W ashington, D.C., USA ... [ANN] The Seventh-day Adventist Church joined with 22

denominations and associations supporting the Interreligious Coalition on Smoking or Health in urging President Clinton to raise taxes on tobacco. This is the single most effective method of discouraging 3,000 young people each day from starting a drug habit that will prematurely kill 1,000 of them, according to a statement issued by the Coalition.

Roy Branson, a Seventh-day Adventist and co-chair of the Coalition, called the imposition of the tobacco tax "an urgent moral imperative."

"Churches have historically led the fight against slavery and racial discrimination and challenged America’s religious bodies to regard saving the lives of half a million people a year," said Branson.

In its statement, the Coalition commended President Clinton for encouraging the 105th Congress to raise taxes on tobacco. However, it expressed concern that the tobacco tax increase will be spread out over the next ten years, as was suggested by the President in the State of the Union Address. In the view of the Coalition, this dissipates the public health impact of raising the price of tobacco products.

Along with the representatives from other religious groups, the Interreligious Coalition urged the President to propose an immediate federal tax on tobacco of at least US$1.50 a pack, and to earmark the bulk of revenues from tobacco taxes for public health initiatives.

The White House welcomed religious leaders concerned with tobacco control to a meeting on January 21, culminating the first national conference on religion and tobacco control. The Interreligious Coalition participated, comprised of 22 denominations and associations such as the National Council of Churches, the Union of American Hebrew Congregations, the American Muslim Council, the National Association of Evangelicals (Washington Office), the Presbyterian Church (USA), the Seventh-day Adventist Church, The General Board of Church and Society of The United Methodist Church, the US Catholic Conference, the YMCA and the YWCA.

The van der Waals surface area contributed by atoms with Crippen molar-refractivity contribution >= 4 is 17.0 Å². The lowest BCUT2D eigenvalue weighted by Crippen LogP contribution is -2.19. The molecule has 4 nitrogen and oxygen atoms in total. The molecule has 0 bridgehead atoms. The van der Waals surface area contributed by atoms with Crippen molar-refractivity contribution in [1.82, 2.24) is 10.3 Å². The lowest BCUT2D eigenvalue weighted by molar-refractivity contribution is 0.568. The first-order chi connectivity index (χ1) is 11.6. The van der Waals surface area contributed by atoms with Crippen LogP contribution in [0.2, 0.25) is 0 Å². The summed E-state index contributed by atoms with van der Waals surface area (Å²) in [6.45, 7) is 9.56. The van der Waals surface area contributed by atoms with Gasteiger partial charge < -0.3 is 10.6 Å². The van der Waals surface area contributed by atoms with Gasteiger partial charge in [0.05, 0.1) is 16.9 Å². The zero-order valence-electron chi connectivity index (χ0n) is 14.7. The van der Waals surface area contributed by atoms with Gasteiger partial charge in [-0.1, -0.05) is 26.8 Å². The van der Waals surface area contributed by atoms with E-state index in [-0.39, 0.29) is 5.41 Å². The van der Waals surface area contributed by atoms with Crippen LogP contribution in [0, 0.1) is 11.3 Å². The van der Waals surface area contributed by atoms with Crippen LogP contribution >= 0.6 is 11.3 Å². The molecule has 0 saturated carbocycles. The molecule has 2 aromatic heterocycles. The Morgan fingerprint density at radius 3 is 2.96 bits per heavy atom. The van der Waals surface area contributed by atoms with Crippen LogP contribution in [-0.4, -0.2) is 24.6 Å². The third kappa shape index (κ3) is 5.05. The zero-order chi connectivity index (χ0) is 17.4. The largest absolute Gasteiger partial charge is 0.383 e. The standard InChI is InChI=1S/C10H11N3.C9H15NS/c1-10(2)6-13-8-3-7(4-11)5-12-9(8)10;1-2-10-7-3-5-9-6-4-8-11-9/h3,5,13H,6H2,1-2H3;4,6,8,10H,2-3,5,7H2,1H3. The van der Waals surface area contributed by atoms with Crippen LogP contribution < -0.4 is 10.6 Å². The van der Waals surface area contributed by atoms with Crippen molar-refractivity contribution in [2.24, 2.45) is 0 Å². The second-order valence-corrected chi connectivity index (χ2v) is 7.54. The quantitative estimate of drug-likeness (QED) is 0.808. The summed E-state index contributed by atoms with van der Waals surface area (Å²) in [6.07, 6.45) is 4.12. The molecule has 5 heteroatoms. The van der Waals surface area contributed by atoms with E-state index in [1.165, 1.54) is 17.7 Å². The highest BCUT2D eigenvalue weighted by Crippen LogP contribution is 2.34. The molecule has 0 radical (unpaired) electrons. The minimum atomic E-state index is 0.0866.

Meeting in the United Methodist Building, denominational officials from all regions of the United States heard Philip Wogaman, pastor of the Foundry Methodist Church (regularly attended by President Clinton and the First Lady) denounce the cynicism of tobacco executives targeting children as young as 12. Brian Williams, legislative aide to Congressman Hanson (R-Utah), outlined the importance of religious communities communicating with members of congress.

The Seventh-day Adventist Church has been at the forefront of smoking cessation programs as part of its emphasis on health, dating from the Church’s beginnings in the 1860s. [Wendi Shull]

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